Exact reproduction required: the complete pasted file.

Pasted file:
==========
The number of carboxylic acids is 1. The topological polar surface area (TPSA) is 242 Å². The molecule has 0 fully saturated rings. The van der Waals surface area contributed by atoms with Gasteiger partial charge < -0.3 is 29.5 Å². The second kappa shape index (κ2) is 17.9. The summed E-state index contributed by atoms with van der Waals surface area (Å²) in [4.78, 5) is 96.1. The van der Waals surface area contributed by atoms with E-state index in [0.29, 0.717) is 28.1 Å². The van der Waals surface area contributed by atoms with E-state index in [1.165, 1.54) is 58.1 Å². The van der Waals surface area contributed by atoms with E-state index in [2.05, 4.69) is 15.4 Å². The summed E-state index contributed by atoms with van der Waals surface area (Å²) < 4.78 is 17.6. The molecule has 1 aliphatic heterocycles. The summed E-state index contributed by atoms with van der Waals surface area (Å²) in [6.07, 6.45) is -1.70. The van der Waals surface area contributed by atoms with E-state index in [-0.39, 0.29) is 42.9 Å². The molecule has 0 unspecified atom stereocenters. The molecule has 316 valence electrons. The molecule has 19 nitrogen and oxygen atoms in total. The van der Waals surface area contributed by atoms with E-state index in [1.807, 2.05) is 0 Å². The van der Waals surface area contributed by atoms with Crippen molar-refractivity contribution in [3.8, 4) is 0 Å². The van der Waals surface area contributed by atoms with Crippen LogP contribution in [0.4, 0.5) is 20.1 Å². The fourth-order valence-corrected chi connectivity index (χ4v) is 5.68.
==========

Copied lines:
The number of carboxylic acids is 1. The topological polar surface area (TPSA) is 242 Å². The molecule has 0 fully saturated rings. The van der Waals surface area contributed by atoms with Gasteiger partial charge < -0.3 is 29.5 Å². The second kappa shape index (κ2) is 17.9. The summed E-state index contributed by atoms with van der Waals surface area (Å²) in [4.78, 5) is 96.1. The van der Waals surface area contributed by atoms with E-state index in [0.29, 0.717) is 28.1 Å². The van der Waals surface area contributed by atoms with E-state index in [1.165, 1.54) is 58.1 Å². The van der Waals surface area contributed by atoms with E-state index in [2.05, 4.69) is 15.4 Å². The summed E-state index contributed by atoms with van der Waals surface area (Å²) < 4.78 is 17.6. The molecule has 1 aliphatic heterocycles. The summed E-state index contributed by atoms with van der Waals surface area (Å²) in [6.07, 6.45) is -1.70. The van der Waals surface area contributed by atoms with E-state index in [-0.39, 0.29) is 42.9 Å². The molecule has 0 unspecified atom stereocenters. The molecule has 316 valence electrons. The molecule has 19 nitrogen and oxygen atoms in total. The van der Waals surface area contributed by atoms with E-state index in [1.807, 2.05) is 0 Å². The van der Waals surface area contributed by atoms with Crippen molar-refractivity contribution in [3.8, 4) is 0 Å². The van der Waals surface area contributed by atoms with Crippen LogP contribution in [0.4, 0.5) is 20.1 Å². The fourth-order valence-corrected chi connectivity index (χ4v) is 5.68.